Reporting While Female
Last winter, I reported on a religious festival in Pakistan, attended by thousands of worshipers. There were no women, at least that I could see. As I waded through the crowds, I held my breath, looking behind me every few seconds, warding off gropers, pushing them away with my hands.
Crowds can be a dangerous place for reporters, especially during war or unrest. Just last Friday, colleagues in Bahrain found themselves under fire from a helicopter that seemed to have singled them out as targets.
But women reporters face another set of challenges. We are often harassed in ways that male colleagues are not. This is a hazard of the job that most of us have experienced and few of us talk about.
Last week, CBS News said that its reporter Lara Logan was assaulted by a crowd of men in Cairo. CBS News did not detail the circumstances, but the network’s statement — that she had suffered a “brutal and sustained sexual assault” — said enough. Threatening had turned frightening. The moment when you hold your breath in a crowd did not pass safely for her.
I have worked in Gaza, and a half-dozen countries since the late 1990s, including Lebanon, Pakistan, Turkey and Russia. In none of these places was I dragged off and raped, but I have encountered abuse in many of them. The assaults usually took place in crowds, where I was pinned in place by men.
The risk of something happening is especially high when all the rules have fallen away and society is held together by a sense that anything can happen. This was the case for me in Baghdad in 2003 at the gun market, when a crowd of young men, impoverished and not used to seeing foreigners, first started touching me, and then began ripping at my clothes. A colleague helped me fend them off.
It was a beginner’s mistake. I was wearing pants, baggy and formless, but still looking nothing like any of the women in the area, who all wore abayas, black sheaths completely covering their bodies. That same day I went to an Iraqi clothing shop to stock up on ankle-length jean skirts and shirts that reached to mid-thigh.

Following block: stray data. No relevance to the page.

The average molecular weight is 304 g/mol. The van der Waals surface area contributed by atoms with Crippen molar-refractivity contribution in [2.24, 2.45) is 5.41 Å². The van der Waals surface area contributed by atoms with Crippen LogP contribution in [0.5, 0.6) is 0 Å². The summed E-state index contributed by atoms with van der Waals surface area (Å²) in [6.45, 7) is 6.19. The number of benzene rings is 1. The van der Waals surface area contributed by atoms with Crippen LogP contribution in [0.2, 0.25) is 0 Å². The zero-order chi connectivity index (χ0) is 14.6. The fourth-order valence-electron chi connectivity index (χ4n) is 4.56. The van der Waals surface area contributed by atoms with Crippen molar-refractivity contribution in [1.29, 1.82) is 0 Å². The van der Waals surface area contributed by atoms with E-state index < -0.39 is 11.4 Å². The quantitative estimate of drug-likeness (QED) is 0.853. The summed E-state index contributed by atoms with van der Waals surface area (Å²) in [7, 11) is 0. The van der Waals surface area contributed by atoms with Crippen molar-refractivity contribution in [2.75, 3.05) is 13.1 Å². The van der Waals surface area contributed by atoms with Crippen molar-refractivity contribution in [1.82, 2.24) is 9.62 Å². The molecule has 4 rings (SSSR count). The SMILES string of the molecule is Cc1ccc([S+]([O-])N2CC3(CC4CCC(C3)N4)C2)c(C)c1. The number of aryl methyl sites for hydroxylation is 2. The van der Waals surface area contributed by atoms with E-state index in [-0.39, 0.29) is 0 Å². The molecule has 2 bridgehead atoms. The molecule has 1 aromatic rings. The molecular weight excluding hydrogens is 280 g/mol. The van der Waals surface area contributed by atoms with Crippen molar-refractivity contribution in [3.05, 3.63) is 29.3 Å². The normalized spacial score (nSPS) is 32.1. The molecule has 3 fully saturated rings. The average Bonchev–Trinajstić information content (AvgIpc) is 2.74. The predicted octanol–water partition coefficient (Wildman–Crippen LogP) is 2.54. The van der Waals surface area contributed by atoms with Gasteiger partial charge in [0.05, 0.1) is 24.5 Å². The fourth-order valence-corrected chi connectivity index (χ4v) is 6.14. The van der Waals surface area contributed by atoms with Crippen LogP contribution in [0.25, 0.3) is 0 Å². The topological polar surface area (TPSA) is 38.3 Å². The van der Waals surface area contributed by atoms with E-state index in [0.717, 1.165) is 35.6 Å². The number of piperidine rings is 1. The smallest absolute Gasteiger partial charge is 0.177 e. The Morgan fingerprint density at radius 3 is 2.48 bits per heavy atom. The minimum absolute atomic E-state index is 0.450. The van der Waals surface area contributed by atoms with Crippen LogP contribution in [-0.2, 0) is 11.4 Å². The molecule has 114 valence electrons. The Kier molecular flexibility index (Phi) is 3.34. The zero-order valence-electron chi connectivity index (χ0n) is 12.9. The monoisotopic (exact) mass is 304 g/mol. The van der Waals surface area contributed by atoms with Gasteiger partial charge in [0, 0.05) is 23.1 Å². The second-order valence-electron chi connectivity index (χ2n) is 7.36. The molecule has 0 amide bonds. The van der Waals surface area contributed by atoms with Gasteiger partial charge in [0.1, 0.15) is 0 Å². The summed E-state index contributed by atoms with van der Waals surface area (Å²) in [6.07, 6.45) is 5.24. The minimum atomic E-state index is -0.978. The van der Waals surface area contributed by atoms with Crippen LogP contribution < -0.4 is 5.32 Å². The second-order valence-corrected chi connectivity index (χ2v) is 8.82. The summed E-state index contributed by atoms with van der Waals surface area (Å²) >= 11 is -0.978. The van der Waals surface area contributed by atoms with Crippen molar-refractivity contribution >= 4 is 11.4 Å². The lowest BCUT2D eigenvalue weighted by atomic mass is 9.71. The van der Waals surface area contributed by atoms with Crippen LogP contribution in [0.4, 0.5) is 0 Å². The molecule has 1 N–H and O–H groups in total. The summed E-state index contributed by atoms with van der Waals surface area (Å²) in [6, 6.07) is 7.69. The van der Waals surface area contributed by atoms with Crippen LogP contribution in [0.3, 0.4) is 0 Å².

Incidents would repeat themselves several times during my years in Iraq, the strangest being with British soldiers in a remote part of the southern province of Maysan. In the spring of 2006, I found myself at the center of an odd parade. A crowd of boys gathered around me, staring, as I walked with several British soldiers and a translator from our tank to their village.
Some were as young as 5, some were teenagers. A boy in a lime-green T-shirt darted out and grabbed me hard in the crotch. Then another, and another. A soldier, embarrassed, averted his eyes. The translator tried ineffectually to shoo them away. The crowd began to chant something in Arabic that I later learned had been a crude remark. When our strange parade reached the village police station, the officers fired their guns in the air to disperse the boys. One of the policemen grinned, offering, in a motion with his gun, to shoot at them.
In my experience, Muslim countries were not the worst places for sexual harassment. My closest calls came in Georgia with soldiers from Russia, a society whose veneer of rules and civility often covers a pattern of violence, often alcohol laced, toward women.
A military unit had allowed me to tag along after its seizure of the Georgian town of Gori. The men were drunk. I was working. It was dark with no electricity in a ransacked government office. One soldier became so aggressive with his advances that I found an empty room and barricaded it closed with a couch.
The following night, I walked into an empty hotel that was still closed from the fighting. A man who said he was a caretaker appeared. He stood close to me, watching as I unpacked my gear. He took a key and locked the lobby door from the inside. I asked him why, and he said he was protecting against looters.
The hotel was otherwise empty, and I began to panic. I told him that I had left something in my car. Please unlock the door, I asked. He opened it, and I left.
On the same reporting trip, I had to hitch a ride back to Tblisi, as the journalists I had driven with had left. A man in his 50s driving a beat-up Soviet-style car filled with peaches offered me a ride. He was talking amiably, when he suddenly told me to take off my shirt.
This seemed like a good time to demand that he let me out. But he refused and pressed, reaching over to me.
I yelled and fought back. He slowed the car; I jumped out.
He stopped and opened his car’s back door. Peaches spilled onto the road. He shouted after me, offering them.
This article has been revised to reflect the following correction: